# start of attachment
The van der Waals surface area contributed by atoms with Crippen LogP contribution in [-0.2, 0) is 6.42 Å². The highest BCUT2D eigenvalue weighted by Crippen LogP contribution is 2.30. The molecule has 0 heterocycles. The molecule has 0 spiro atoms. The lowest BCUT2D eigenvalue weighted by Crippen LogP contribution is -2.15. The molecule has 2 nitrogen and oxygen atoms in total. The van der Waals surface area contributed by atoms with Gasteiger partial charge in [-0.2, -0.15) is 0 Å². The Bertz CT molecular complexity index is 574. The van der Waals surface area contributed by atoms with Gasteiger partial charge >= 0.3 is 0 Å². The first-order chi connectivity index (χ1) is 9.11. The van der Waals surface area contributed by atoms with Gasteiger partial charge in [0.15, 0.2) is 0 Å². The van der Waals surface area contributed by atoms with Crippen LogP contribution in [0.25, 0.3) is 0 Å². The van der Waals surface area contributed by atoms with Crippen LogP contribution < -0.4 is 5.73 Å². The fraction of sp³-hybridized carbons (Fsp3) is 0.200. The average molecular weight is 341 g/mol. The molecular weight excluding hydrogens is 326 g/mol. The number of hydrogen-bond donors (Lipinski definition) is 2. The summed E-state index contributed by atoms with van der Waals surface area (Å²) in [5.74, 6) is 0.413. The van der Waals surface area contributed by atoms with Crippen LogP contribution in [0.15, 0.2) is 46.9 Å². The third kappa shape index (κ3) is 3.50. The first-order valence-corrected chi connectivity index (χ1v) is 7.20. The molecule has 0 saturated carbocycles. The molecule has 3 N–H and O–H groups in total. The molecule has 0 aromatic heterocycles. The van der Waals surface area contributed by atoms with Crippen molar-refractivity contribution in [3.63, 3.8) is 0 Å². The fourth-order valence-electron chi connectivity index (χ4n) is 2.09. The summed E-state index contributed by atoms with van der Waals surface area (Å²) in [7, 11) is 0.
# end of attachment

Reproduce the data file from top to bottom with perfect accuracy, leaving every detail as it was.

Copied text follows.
The van der Waals surface area contributed by atoms with Crippen LogP contribution in [-0.2, 0) is 6.42 Å². The highest BCUT2D eigenvalue weighted by Crippen LogP contribution is 2.30. The molecule has 0 heterocycles. The molecule has 0 spiro atoms. The lowest BCUT2D eigenvalue weighted by Crippen LogP contribution is -2.15. The molecule has 2 nitrogen and oxygen atoms in total. The van der Waals surface area contributed by atoms with Gasteiger partial charge in [-0.2, -0.15) is 0 Å². The Bertz CT molecular complexity index is 574. The van der Waals surface area contributed by atoms with Gasteiger partial charge >= 0.3 is 0 Å². The first-order chi connectivity index (χ1) is 9.11. The van der Waals surface area contributed by atoms with Gasteiger partial charge in [0.15, 0.2) is 0 Å². The van der Waals surface area contributed by atoms with Crippen LogP contribution in [0.25, 0.3) is 0 Å². The van der Waals surface area contributed by atoms with Crippen LogP contribution < -0.4 is 5.73 Å². The fraction of sp³-hybridized carbons (Fsp3) is 0.200. The average molecular weight is 341 g/mol. The molecular weight excluding hydrogens is 326 g/mol. The number of hydrogen-bond donors (Lipinski definition) is 2. The summed E-state index contributed by atoms with van der Waals surface area (Å²) in [5.74, 6) is 0.413. The van der Waals surface area contributed by atoms with Crippen LogP contribution in [0.15, 0.2) is 46.9 Å². The third kappa shape index (κ3) is 3.50. The first-order valence-corrected chi connectivity index (χ1v) is 7.20. The molecule has 0 saturated carbocycles. The molecule has 3 N–H and O–H groups in total. The molecule has 0 aromatic heterocycles. The van der Waals surface area contributed by atoms with Crippen molar-refractivity contribution in [3.63, 3.8) is 0 Å². The fourth-order valence-electron chi connectivity index (χ4n) is 2.09. The summed E-state index contributed by atoms with van der Waals surface area (Å²) in [7, 11) is 0.